ULSTER Bank has announced that 60 of its branches will remain open this weekend as it attempts to resolve technical issues that have hit thousands of its customers.
The Central Bank last night stepped into the row over the Ulster Bank problems, calling the delays "unacceptable"In a statement, the Bank said it was "concerned by the unacceptable continuing delays by Ulster Bank in fully resolving the failure of its payment system and the consequent impact on its customers".
Central Bank Deputy Governor Matthew Elderfield met RBS chief executive Stephen Hester earlier this week to "emphasise the importance of addressing the continuing delays in resolving the technical issues which are impacting Ulster Bank customers", the Bank claimed.
"The Central Bank is working with the UK Financial Services Authority and the Bank of England in investigating the root cause of the issue at the Group level and how this has impacted Ulster Bank's payment systems," the Bank added.
The boss of Ulster Bank broke his silence yesterday as the IT meltdown that has denied customers access to their salaries entered its tenth day.
And Jim Brown said that it will now be the middle of next week before the unprecedented breakdown is resolved.
Large numbers of people due to be paid in the last two days have complained that their salaries are not showing up in their bank accounts.
Asked why the bank had missed yet another deadline to fix the problems, Mr Brown said the crisis was proving far more complex to deal with than at first realised.
And he defended his failure to come out and personally explain what went wrong and apologise for the mess.
"My focus has been on addressing the issues for customers," he said.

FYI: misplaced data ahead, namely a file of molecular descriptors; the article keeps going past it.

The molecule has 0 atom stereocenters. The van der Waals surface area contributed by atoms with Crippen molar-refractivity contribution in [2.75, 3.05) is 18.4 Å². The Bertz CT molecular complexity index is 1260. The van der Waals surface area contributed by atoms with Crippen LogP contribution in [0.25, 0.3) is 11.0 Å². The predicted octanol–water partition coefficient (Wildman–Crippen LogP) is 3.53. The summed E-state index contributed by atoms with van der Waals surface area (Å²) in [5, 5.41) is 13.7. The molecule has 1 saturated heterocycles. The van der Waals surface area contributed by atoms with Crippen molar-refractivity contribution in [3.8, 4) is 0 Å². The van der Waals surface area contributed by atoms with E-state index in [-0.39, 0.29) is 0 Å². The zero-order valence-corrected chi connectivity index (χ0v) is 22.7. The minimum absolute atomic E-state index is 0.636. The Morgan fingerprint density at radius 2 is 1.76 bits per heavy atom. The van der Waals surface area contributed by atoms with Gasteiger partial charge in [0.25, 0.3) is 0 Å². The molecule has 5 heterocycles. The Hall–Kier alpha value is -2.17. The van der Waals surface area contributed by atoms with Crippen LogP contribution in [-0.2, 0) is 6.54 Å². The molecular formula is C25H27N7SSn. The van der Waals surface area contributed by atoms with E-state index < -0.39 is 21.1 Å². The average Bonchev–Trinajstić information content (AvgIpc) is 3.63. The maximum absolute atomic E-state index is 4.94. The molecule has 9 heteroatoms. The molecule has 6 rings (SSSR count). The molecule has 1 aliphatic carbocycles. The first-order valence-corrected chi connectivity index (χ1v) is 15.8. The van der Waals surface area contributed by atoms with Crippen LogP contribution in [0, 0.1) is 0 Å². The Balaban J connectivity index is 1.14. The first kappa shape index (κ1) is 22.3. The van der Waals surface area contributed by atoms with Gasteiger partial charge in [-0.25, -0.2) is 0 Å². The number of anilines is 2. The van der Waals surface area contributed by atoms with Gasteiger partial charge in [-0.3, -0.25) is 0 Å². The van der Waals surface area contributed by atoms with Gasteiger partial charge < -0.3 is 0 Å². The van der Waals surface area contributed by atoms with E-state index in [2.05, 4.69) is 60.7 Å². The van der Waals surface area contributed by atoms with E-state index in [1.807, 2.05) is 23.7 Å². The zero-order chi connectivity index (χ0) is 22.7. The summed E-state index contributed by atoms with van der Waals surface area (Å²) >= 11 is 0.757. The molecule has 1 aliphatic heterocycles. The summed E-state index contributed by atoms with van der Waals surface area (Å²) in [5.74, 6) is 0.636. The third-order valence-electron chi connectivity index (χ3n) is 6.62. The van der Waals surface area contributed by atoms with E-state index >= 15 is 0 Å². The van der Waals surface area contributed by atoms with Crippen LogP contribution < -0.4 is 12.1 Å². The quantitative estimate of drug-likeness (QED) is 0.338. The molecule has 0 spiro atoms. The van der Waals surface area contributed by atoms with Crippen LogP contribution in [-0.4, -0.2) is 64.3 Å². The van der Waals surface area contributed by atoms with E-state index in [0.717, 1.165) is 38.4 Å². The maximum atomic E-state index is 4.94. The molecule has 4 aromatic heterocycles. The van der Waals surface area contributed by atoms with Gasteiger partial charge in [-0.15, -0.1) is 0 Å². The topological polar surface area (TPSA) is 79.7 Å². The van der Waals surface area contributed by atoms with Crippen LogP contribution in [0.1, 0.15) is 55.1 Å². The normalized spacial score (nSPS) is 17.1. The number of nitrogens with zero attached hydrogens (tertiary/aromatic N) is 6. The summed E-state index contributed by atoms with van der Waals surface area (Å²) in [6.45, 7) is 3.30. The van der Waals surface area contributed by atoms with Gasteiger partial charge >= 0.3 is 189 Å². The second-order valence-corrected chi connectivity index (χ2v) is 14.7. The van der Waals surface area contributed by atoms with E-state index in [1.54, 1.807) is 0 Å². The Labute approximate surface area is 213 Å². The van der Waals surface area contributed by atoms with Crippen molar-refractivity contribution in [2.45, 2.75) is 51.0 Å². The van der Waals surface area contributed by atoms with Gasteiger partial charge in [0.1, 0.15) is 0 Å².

He revealed that 60 branches would extend their opening hours this Saturday and that 22 branches would open on Sunday.
Asked when payments will finally be updated for thousands of distressed customers, he said it will be early next week before the problems are resolved.
Mr Brown refused to be drawn on whether or not Ulster will pay compensation to its customers, and those of other banks who are paid through the British-owned bank.
People have missed direct debits, standing orders and have exceeded credit card limits because their social welfare and salaries have not been credited to their accounts, and payments have not been paid into other banks.
Mr Brown insisted that all fees, charges and interest incurred as a result of the computer cock-up would be refunded.
Ulster, which is the third- largest retail bank in the State, said a systems upgrade that went wrong caused the massive malfunction.
Asked what he had learned from the crisis, Mr Brown said he would now oversee a major review of the bank's entire operations to ensure a similar computer collapse does not happen again.